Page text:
U.S. and Bahrain Conclude Free Trade Agreement
Model for Openness in the Persian Gulf
WASHINGTON - U.S. Trade Representative Robert B. Zoellick and Bahraini Minister of Finance and National Economy Abdulla Hassan Saif today announced the completion of a comprehensive Free Trade Agreement (FTA) designed to remove barriers and facilitate trade between both countries. Bahrain is the fourth Middle Eastern country to have negotiated an FTA with the U.S.
“This is a high-quality, comprehensive Agreement that will provide American workers, consumers, and businesses unprecedented economic opportunity in Bahrain,” said Zoellick. “It is a groundbreaking free trade agreement that will benefit both our peoples. Bahrain will substantially open its services market, streamline digital trade, protect intellectual property, facilitate government procurement and provide for effective enforcement of labor and environmental laws.”
“This agreement is about more than opening trade with a friend and ally in the Persian Gulf. Bahrain’s leaders, including Minister Saif, are reformers in a region searching for the fresh winds of new ideas, and the U.S.-Bahrain FTA is a pacesetter showing the way to implement the President’s initiative for building prosperity, opportunity and hope in the Middle East. This free trade agreement with Bahrain will build on our existing FTA with a rapidly modernizing Jordan, and on the FTA with a reforming Morocco that we will sign in two weeks,” said Zoellick.
“I want to thank my Bahraini counterpart, Abdulla Saif, for his leadership and commitment to open markets. The schedule for this FTA was ambitious, but so was Bahrain. We finished even earlier than expected, because Minister Saif and his government moved so decisively to embrace open trade and free markets. I also want to thank the U.S. lead negotiator, Cathy Novelli, and the entire negotiating teams of both countries for their hard work,” said Zoellick.
Under the Trade Act of 2002, the Administration must notify Congress at least 90 days before signing the agreement. The Administration will continue to consult with the Congress on the agreement and will soon send a formal notification of its intent to sign the U.S.-Bahrain FTA to Capitol Hill.
Two-way goods trade between the United States and Bahrain was $887 million in 2003. U.S. goods exports to Bahrain in 2003 totaled $509 million, including aircraft, machinery, vehicles, pharmaceutical products, and toys, games and sports equipment. U.S. exports of agricultural products to Bahrain in 2003 totaled $14 million, including poultry, snack foods, cotton, and processed fruit and vegetables. Two-way foreign direct investment is about $195 million.
The June 2002 U.S.-Bahrain bilateral Trade and Investment Framework Agreement (TIFA) paved the way for a robust economic dialogue on promoting closer economic ties, freer trade, greater openness, a stronger investment climate, and economic reforms. After liberalizing its telecommunications market and passing legislation for transparent government procurement and labor rights as part of the TIFA process, Bahrain joined the WTO Information Technology Agreement, provided an open environment for electronic commerce, took the initial steps to join and implement the World Intellectual Property Organization (WIPO) Internet treaties, and pledged to treat agricultural biotechnology fairly.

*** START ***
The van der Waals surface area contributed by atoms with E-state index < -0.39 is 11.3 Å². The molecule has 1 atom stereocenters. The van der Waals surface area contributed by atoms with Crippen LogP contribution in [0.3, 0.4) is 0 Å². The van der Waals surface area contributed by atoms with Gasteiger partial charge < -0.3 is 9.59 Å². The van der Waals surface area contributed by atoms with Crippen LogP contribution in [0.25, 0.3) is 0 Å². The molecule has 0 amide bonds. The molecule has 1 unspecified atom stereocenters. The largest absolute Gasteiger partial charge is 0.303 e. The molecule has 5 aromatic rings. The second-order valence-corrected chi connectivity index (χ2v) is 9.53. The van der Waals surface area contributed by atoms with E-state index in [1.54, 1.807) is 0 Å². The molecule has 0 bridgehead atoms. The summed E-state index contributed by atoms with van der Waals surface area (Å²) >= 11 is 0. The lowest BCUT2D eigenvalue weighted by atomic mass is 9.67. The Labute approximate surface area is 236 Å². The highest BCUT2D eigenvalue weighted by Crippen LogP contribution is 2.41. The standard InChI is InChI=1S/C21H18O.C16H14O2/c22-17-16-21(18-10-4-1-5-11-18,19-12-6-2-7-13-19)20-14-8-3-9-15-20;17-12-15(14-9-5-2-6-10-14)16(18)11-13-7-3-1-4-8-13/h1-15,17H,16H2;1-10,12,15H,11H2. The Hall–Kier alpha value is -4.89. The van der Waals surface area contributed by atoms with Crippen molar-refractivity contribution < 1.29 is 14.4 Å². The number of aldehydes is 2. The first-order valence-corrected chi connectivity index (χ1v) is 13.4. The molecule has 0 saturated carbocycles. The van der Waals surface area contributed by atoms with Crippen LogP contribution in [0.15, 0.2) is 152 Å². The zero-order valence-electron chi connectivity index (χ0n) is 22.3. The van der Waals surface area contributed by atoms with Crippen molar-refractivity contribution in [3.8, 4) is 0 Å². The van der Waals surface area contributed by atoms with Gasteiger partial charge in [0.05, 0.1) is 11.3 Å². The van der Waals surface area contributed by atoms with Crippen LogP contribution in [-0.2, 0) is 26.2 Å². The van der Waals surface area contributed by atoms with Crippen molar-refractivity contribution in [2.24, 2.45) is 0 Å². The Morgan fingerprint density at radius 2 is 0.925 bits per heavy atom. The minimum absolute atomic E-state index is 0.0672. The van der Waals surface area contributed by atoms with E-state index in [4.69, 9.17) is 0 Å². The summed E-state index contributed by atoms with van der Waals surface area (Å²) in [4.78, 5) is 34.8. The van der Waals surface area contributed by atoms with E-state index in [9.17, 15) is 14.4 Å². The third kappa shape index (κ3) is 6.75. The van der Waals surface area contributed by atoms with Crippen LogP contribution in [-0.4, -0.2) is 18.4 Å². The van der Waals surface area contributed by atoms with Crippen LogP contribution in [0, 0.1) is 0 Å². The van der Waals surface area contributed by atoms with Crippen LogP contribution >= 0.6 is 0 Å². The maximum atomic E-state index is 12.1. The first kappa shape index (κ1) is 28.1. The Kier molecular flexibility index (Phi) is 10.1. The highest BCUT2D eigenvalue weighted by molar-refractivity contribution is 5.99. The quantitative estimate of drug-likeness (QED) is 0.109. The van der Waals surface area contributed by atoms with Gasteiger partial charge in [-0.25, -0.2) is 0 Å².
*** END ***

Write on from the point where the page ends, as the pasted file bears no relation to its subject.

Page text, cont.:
Based on progress made through the TIFA discussions and Bahrain’ s commitment to opening its economy, the United States and the Kingdom of Bahrain announced on May 21, 2003, their intention to seek to negotiate a U.S.-Bahrain Free Trade Agreement. This was followed by a visit to Bahrain in June 2003 by Ambassador Zoellick where he met with government officials and business leaders and discussed how their economic reform agenda and support for trade liberalization will complement the FTA negotiations. Formal notice to Congress of the Administration’s intent to initiate negotiations for an FTA with Bahrain was sent on August 4, 2003. After a 90-day period for consultations between the Administration and the Congress, the United States and Bahrain launched bilateral negotiations in Manama, Bahrain on January 26, 2004. A total of three negotiating rounds were held, with teams of negotiators and specialists meeting in Washington, Manama, London, and via digital videoconference.
In May 2003, the President announced his initiative to create a Middle East Free Trade Area by 2013. The initiative is designed to deepen U.S. trade relationships with all countries of the region, through steps tailored to individual countries’ level of development. Since that announcement, the United States has concluded FTA negotiations with Morocco and Bahrain, signed TIFAs with Saudi Arabia, the United Arab Emirates, Kuwait, Qatar and Yemen, and is negotiating a TIFA with Oman. The U.S. already has TIFAs with Egypt, Algeria and Tunisia. The United States recently held its first TIFA Council meetings with Tunisia, the UAE and Kuwait. In addition, the U.S. has made progress with the WTO accessions of Saudi Arabia and Algeria, and in the case of Algeria, extended GSP benefits.
The United States is working to open markets globally in the Doha World Trade Organization (WTO) negotiations; regionally through APEC and the Free Trade Area (FTAA) of the Americas negotiations; and bilaterally, with FTAs. The Bush Administration has completed FTAs with eleven countries – Chile, Singapore, Costa Rica, the Dominican Republic, El Salvador, Guatemala, Honduras, Nicaragua, Australia, Morocco, and now Bahrain – in the last two years. Negotiations are under way or about to begin with ten more countries: Panama, Colombia, Peru, Ecuador, Thailand, and the five nations of the Southern African Customs Union (SACU). New and pending FTA partners, taken together, would constitute America’s third largest export market and the sixth largest economy in the world.
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